BEDLAM, or Bethlehem Hospital, the first English lunatic asylum, originally founded by Simon FitzMary, sheriff of London, in 1247, as a priory for the sisters and brethren of the order of the Star of Bethlehem. It had as one of its special objects the housing and entertainment of the bishop and canons of St Mary of Bethlehem, the mother-church, on their visits to England. Its first site was in Bishopsgate Street. It is not certain when lunatics were first received in Bedlam, but it is mentioned as a hospital in 1330 and some were there in 1403. In 1547 it was handed over by Henry VIII. with all its revenues to the city of London as a hospital for lunatics. With the exception of one such asylum in Granada, Spain, the Bethlehem Hospital was the first in Europe. It became famous and afterwards infamous for the brutal ill-treatment meted out to the insane (see Insanity: Hospital Treatment). In 1675 it was removed to new buildings in Moorfields and finally to its present site in St George's Fields, Lambeth. The word "Bedlam" has long been used generically for all lunatic asylums.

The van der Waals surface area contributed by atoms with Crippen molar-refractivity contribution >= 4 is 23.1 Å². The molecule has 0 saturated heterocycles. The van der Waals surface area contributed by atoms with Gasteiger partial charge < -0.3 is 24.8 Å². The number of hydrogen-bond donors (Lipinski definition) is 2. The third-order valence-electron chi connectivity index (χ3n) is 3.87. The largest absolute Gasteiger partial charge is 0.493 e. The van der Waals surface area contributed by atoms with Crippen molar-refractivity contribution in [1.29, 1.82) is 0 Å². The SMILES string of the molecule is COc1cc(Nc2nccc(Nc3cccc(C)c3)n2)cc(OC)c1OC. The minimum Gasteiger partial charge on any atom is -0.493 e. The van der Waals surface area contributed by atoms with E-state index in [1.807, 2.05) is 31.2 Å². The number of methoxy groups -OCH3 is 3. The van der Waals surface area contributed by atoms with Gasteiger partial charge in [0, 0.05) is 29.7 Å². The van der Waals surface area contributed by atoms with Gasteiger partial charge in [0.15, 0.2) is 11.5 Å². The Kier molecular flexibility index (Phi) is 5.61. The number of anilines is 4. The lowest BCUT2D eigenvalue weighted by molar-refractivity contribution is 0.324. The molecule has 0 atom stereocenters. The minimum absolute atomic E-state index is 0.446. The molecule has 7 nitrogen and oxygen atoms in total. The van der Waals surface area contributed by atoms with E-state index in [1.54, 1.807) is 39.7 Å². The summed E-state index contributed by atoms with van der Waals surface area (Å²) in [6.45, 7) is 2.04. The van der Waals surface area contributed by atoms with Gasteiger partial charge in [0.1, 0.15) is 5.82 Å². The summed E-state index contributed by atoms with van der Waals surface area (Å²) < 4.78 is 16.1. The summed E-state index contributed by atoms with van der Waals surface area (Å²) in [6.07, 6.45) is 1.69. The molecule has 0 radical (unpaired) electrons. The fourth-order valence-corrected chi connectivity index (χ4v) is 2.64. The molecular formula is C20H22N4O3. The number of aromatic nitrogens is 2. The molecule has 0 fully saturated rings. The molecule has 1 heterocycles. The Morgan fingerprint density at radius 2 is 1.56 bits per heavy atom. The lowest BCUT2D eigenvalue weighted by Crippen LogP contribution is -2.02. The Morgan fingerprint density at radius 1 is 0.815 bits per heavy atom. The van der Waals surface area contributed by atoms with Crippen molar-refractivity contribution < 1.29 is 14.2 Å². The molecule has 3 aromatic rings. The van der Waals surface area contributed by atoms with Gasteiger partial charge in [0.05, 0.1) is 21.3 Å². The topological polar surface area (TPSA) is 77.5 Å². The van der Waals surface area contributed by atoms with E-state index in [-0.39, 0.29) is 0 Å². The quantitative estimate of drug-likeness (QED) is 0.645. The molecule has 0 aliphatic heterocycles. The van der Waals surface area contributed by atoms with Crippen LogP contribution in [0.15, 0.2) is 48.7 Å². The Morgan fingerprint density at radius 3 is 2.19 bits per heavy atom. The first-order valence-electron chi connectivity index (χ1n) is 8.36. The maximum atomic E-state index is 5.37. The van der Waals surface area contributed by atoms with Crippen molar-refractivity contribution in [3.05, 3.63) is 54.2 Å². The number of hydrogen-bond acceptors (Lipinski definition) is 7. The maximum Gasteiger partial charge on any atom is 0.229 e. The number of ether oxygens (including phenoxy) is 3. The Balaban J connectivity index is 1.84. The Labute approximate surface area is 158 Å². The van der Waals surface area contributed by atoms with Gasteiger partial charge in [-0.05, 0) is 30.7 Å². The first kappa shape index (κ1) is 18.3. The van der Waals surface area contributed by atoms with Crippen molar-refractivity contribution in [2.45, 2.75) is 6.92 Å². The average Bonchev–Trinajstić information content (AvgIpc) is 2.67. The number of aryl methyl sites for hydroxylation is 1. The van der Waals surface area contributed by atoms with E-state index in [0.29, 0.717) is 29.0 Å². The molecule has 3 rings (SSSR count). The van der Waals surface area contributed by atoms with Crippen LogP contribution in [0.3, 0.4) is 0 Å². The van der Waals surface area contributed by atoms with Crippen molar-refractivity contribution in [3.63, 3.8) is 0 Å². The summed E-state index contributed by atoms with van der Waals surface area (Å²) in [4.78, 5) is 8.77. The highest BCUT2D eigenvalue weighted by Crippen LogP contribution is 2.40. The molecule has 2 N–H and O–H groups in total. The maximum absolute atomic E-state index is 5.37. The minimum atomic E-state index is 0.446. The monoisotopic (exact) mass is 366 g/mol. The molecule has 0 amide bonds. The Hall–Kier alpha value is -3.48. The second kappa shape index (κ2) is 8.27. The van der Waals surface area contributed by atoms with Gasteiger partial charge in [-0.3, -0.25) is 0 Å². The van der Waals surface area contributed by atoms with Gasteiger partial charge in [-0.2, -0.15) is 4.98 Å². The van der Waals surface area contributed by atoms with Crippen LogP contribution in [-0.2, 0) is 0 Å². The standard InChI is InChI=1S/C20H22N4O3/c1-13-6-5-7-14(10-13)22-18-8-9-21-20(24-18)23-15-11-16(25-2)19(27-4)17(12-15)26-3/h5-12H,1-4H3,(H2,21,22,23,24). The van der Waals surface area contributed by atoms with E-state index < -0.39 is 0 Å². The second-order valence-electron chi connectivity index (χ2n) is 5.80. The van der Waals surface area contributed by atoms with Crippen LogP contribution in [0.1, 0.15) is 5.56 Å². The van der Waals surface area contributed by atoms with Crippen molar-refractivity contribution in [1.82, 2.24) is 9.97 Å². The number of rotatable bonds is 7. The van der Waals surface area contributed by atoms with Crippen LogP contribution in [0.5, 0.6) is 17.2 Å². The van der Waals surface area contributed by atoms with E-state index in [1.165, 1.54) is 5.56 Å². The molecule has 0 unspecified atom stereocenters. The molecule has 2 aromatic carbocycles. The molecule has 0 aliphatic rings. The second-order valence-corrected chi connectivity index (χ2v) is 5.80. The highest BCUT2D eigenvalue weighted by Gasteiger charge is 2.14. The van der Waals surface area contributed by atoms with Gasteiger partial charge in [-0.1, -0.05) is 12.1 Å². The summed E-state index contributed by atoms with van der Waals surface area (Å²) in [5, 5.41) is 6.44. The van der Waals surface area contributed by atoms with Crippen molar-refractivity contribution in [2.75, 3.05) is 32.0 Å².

Note - this article incorporates content from Encyclopaedia Britannica, Eleventh Edition, (1910-1911)